Sixth Point. Sixth, such election, or deliberation, made, the person who has made it ought to go with much diligence to prayer before God our Lord and offer Him such election, that His Divine Majesty may be pleased to receive and confirm it, if it is to His greater service and praise.



It contains four Rules and one Note.

First Rule. The first is that that love which moves me and makes me choose such thing should descend from above, from the love of God, so that he who chooses feel first in himself that that love, more or less, which he has for the thing which he chooses, is only for his Creator and Lord.

Second Rule. The second, to set before me a man whom I have never seen nor known, and I1717    I is added, perhaps in St. Ignatius’ hand. desiring all his perfection, to consider what I would tell him to do and elect for the greater glory of God our Lord, and the greater perfection of his soul, and I, doing likewise, to keep the rule which I set for the other.

Third Rule. The third, to consider, as if I were at the point of death, the form and measure which I would then want to have kept in the way of the present election, and regulating myself by that election, let me make my decision in everything.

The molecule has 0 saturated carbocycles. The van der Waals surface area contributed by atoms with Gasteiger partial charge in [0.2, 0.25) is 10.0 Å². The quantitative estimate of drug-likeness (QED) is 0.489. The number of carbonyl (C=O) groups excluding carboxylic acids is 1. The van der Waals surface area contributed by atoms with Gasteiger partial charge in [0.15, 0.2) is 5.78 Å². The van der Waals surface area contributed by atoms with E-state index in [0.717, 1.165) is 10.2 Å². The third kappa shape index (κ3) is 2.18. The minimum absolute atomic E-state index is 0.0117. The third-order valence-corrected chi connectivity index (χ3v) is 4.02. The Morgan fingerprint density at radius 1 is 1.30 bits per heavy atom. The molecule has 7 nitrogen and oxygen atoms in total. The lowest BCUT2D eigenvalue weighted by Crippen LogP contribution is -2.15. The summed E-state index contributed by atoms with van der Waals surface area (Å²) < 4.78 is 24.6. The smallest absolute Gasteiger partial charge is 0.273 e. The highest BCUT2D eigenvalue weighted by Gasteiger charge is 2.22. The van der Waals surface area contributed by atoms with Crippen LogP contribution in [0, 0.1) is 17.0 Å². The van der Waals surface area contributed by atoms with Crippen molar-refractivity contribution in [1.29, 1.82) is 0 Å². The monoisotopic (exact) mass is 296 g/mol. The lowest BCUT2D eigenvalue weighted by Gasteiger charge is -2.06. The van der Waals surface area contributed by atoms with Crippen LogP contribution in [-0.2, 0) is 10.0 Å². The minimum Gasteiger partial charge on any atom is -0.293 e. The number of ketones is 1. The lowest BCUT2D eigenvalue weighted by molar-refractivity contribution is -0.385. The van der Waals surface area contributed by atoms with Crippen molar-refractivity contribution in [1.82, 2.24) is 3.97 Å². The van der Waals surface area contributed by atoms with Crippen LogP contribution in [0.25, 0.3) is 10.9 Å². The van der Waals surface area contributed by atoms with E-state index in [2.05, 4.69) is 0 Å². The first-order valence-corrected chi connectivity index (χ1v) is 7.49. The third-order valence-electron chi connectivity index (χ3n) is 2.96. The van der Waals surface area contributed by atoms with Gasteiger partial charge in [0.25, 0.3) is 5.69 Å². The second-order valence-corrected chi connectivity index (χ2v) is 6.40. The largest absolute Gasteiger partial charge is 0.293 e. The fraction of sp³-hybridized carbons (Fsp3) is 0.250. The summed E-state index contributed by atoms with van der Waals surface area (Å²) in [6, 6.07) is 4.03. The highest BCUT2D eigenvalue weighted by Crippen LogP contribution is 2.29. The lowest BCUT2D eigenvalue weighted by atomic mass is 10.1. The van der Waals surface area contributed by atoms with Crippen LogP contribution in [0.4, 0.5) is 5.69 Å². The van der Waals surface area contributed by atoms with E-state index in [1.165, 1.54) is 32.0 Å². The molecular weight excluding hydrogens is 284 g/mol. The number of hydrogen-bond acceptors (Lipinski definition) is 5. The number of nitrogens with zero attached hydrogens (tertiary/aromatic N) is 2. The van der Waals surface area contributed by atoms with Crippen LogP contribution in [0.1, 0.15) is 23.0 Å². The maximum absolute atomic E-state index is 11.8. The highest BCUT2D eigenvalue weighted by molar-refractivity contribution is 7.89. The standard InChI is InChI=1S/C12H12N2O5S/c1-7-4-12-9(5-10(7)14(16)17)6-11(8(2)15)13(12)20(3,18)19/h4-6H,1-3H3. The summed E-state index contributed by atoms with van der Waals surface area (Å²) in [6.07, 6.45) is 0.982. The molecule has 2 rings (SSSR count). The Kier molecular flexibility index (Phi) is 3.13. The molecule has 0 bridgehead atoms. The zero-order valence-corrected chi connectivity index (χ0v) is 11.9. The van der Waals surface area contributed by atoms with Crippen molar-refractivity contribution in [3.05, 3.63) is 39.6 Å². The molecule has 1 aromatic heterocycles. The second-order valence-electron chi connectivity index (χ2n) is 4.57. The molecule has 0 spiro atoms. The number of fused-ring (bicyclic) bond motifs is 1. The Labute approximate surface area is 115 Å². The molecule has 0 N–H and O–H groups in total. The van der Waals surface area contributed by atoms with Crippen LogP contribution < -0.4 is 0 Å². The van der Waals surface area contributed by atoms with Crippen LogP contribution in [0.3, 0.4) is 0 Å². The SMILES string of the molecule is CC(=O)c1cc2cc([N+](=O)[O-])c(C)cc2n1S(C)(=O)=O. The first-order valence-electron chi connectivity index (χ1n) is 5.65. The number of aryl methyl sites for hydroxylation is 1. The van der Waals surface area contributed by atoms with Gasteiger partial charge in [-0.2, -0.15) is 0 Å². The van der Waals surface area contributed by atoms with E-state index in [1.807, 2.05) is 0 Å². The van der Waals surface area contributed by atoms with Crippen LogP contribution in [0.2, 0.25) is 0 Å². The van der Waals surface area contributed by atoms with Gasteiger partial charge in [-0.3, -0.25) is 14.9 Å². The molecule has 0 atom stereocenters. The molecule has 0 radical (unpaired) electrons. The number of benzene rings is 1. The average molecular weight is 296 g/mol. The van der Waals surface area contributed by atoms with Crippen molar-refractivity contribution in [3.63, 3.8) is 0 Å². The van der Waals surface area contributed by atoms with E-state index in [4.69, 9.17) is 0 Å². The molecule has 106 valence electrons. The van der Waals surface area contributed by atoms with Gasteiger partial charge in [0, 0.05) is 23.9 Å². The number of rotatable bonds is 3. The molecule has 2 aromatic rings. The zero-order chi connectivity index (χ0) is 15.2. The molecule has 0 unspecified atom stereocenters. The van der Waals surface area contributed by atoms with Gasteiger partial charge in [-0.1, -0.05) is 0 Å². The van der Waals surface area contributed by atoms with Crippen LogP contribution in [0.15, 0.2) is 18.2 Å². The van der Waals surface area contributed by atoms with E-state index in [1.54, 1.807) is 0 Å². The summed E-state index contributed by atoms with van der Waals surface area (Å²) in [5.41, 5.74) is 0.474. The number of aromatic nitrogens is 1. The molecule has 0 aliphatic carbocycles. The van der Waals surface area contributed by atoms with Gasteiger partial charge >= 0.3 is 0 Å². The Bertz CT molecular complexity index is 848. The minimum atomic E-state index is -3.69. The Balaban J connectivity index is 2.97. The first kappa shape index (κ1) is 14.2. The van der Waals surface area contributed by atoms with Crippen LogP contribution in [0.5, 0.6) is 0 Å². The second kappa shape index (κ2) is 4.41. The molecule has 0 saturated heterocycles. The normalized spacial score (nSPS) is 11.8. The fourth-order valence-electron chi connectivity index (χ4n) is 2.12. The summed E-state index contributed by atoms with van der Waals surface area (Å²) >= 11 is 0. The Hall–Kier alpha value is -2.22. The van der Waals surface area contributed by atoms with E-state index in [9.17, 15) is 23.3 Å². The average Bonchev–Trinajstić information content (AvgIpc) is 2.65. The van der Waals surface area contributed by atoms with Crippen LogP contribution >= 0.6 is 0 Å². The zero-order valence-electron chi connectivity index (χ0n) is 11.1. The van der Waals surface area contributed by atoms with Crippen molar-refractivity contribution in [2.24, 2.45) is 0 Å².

Fourth Rule. The fourth, looking and considering how I shall find myself on the Day of Judgment, to think how I would then want to have1818    To have is apparently in St. Ignatius’ hand. deliberated about the present matter, and to take now the rule which I would then wish to have kept, in order that I may then find myself in entire pleasure and joy.

Note. The above-mentioned rules for my eternal salvation and peace having been taken, I will make my election and offering to God our Lord, conformably to the sixth Point of the First Way of making election.



It is to be noted that as to those who are settled in ecclesiastical office or in matrimony—whether they abound much or not in temporal goods—when they have no opportunity or have not a very prompt will to make election about the things which fall under an election that can be changed, it is very helpful, in place of making election, to give them a form and way to amend and reform each his own life and state. That is, putting his creation, life and state for the glory and praise of God our Lord and the salvation of his own soul, to come and arrive at this end, he ought to consider much and ponder through the Exercises and Ways of Election, as has been explained, how large a house and household he ought to keep, how he ought to rule and govern it, how he ought to teach and instruct it by word and by example; likewise of his means, how much he ought to take for his household and house; and how much to dispense to the poor and to other pious objects, not wanting nor seeking any other thing except in all and through all the greater praise and glory of God our Lord.

For let each one think that he will benefit himself in all spiritual things in proportion as he goes out of his self-love, will and interest.